Key takeaways from the Boomers' win over Italy

It was a grind, but the Australian Boomers showed why they're among the favourites to win gold at the Tokyo Olympics.

In a matchup against Italy that was always going to be a challenge, the Boomers stepped up defensively and made the sorts of winning plays you generally only see from a group that's seen it all before.

A clutch Patty Mills layup that floated high off the glass sealed the 86-83 win, but that wasn't the story of this game, and that's where we begin our takeaways.

Australia's X-Factors

Matisse Thybulle is the Olympic debutant who quickly made a name for himself as the intangibles guy; the player who was prepared to do the little things to help the Boomers get over the line. He did that in the first quarter against Italy, and had a big block in the final period, but it was a pair of other Australians who stepped up in that regard consistently throughout this one.

Nick Kay continued to be a human brick wall -- against bigs, and when switched onto guards -- while Jock Landale made multiple game-changing plays down the stretch to keep the Boomers with the slight advantage in this one.

The key number to look at there is 16-6. That was Australia's advantage on the offensive glass, with the Boomers earning 17 second-chance points. In the sort of tournament that can be decided on one play -- it's like the NBA Playoffs in that regard -- earning those extra possessions is vital, and Landale did a terrific job crashing the offensive glass against a smaller Italian team to tap out a lot of Australia's misses. Getting those tap outs is even more effective because a defence is out of position, allowing the ball to fall to an open three-point shooter, or one who's perhaps a pass away.

Whether it was a timely cut after the Italian defence collapsed on penetration, or even Aron Baynes hitting really important three-pointers late in the clock when possessions had stagnated, Australia's bigs showed up in a big way on Wednesday evening.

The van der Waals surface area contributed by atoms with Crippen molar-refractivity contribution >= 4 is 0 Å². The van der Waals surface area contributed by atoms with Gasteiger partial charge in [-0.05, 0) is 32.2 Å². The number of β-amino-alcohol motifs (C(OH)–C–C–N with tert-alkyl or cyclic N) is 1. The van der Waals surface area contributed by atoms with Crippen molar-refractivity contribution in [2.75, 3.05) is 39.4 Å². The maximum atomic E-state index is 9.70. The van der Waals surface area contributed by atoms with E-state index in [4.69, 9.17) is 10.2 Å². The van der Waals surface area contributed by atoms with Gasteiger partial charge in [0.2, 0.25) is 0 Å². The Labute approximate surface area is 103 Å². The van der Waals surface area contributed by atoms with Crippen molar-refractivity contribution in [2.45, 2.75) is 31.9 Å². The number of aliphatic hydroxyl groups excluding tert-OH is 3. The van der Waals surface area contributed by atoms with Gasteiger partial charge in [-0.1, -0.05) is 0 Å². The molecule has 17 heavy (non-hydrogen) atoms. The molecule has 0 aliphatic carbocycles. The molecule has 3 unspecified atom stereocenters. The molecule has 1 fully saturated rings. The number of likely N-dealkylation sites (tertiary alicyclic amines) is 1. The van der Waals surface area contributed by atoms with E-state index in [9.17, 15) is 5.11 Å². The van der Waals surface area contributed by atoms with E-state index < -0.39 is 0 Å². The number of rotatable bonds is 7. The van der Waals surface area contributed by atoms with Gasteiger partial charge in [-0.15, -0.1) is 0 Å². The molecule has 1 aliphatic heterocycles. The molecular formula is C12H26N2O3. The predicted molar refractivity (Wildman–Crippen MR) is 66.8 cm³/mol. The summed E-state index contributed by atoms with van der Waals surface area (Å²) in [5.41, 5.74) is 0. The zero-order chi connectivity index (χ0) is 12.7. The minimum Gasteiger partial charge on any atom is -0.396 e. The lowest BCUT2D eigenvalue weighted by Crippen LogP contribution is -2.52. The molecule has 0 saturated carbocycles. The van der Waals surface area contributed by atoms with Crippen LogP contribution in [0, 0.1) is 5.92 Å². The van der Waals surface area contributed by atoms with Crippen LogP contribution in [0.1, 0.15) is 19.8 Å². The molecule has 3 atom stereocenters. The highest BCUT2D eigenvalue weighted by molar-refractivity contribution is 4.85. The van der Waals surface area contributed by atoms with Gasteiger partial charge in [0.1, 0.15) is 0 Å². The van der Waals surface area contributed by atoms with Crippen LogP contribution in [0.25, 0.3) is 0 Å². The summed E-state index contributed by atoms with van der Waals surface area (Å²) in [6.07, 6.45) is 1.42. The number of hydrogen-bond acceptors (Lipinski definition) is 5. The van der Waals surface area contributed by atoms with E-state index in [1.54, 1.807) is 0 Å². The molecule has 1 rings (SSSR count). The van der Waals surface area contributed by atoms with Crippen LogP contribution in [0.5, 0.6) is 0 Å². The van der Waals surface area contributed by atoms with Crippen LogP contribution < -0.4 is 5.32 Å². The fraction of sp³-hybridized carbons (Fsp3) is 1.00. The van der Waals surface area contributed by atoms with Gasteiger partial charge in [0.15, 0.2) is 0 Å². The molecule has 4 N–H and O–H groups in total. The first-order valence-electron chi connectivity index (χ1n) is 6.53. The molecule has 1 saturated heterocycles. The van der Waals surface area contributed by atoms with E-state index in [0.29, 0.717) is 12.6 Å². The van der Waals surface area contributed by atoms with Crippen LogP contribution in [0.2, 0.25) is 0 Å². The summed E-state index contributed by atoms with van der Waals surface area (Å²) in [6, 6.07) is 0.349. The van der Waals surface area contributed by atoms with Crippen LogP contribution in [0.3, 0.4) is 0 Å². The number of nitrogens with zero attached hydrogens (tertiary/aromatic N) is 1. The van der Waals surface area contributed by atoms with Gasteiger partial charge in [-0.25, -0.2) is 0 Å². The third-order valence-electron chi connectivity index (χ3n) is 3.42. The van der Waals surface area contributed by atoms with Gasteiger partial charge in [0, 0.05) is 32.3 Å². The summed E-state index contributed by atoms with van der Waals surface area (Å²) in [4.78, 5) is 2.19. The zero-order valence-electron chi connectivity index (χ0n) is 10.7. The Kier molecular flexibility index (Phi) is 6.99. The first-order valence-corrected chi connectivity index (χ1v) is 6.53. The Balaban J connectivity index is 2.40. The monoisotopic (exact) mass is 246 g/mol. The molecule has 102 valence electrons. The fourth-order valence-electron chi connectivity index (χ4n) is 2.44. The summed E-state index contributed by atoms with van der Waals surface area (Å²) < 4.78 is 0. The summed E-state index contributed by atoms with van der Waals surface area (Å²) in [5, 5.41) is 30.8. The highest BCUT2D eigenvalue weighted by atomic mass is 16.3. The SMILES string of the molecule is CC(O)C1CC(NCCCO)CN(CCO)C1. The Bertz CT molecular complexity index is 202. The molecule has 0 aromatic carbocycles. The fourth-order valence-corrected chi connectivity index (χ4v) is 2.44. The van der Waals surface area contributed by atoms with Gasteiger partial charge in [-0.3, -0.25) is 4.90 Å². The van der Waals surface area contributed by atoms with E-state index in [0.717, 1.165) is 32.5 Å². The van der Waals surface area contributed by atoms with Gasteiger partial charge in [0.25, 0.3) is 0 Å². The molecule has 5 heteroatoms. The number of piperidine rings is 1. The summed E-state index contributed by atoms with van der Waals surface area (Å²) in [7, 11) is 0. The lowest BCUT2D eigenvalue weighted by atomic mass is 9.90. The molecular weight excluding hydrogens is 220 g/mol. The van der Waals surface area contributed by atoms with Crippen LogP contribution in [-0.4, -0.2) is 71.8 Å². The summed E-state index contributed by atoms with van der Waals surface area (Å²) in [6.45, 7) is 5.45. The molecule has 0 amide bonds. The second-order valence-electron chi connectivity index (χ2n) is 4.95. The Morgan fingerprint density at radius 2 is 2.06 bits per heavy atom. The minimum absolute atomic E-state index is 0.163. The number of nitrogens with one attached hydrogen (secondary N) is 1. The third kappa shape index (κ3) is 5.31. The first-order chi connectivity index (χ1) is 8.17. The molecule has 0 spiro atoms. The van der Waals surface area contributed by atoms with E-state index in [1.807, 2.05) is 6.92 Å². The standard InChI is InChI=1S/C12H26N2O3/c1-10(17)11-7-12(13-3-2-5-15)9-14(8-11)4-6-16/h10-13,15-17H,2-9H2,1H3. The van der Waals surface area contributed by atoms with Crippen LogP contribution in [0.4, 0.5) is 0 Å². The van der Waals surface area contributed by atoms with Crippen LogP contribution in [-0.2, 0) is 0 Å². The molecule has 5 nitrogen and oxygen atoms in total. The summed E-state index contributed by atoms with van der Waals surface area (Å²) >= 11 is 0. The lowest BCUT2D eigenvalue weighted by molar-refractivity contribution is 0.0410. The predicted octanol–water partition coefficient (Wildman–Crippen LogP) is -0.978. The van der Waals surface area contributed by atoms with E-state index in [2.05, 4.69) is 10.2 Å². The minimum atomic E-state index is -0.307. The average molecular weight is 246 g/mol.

Those are the winning plays needed when, once the knockout portion of the Olympics begins, are crucial to this team's medal hopes.

Boomers in the Group B driver's seat

Don't underestimate how big that Australian win was when it comes to the final makeup of Group B.

The Boomers are now atop the group with a 2-0 record, and a win over Germany on Saturday (AEST) would solidify a position in the first pot when the quarterfinals matchups are decided. That's important because it'll mean that quarterfinals game would be played against, ostensibly, a lesser team.

Again, in a tournament that can be so fickle, guaranteeing that sort of advantageous situation can be the difference between a medal and being sent home early.

Is Australia still a creator short?

Joe Ingles was quiet through his first five quarters in Tokyo -- the game against Nigeria, and early on against Italy -- but he showed an encouraging level of aggression in the later stages on Wednesday that should give Australia some hope.

Ingles shot those semi-contested threes he absolutely has the capacity to knock down, and was masterful as the ball-handler in pick-and-roll situations, especially in the second half. He has a knack for throwing perfectly-weighted passes to rolling big-men, and that's a big reason why Landale and Kay were among the team's leading scorers.

Still, questions over whether Australia has the necessary creators to comfortably go deep in these Olympics haven't completely been answered.

Matthew Dellavedova has yet to show up in that regard, while Danté Exum looked stifled against an Italian defence that was collapsing well when he penetrated. Nathan Sobey has never excelled as a point guard at this level, and that trend has continued, so there's really no-one else on this team who can take over that creator role from Mills and Ingles.

You'd still bet on Exum continuing to get comfortable, but when you compare it to some of the other contending teams in Tokyo -- like the USA, France, and Spain -- it's an area where Australia is lacking, and one of those assets that become extremely valuable when possessions are limited down the stretch in an Olympics.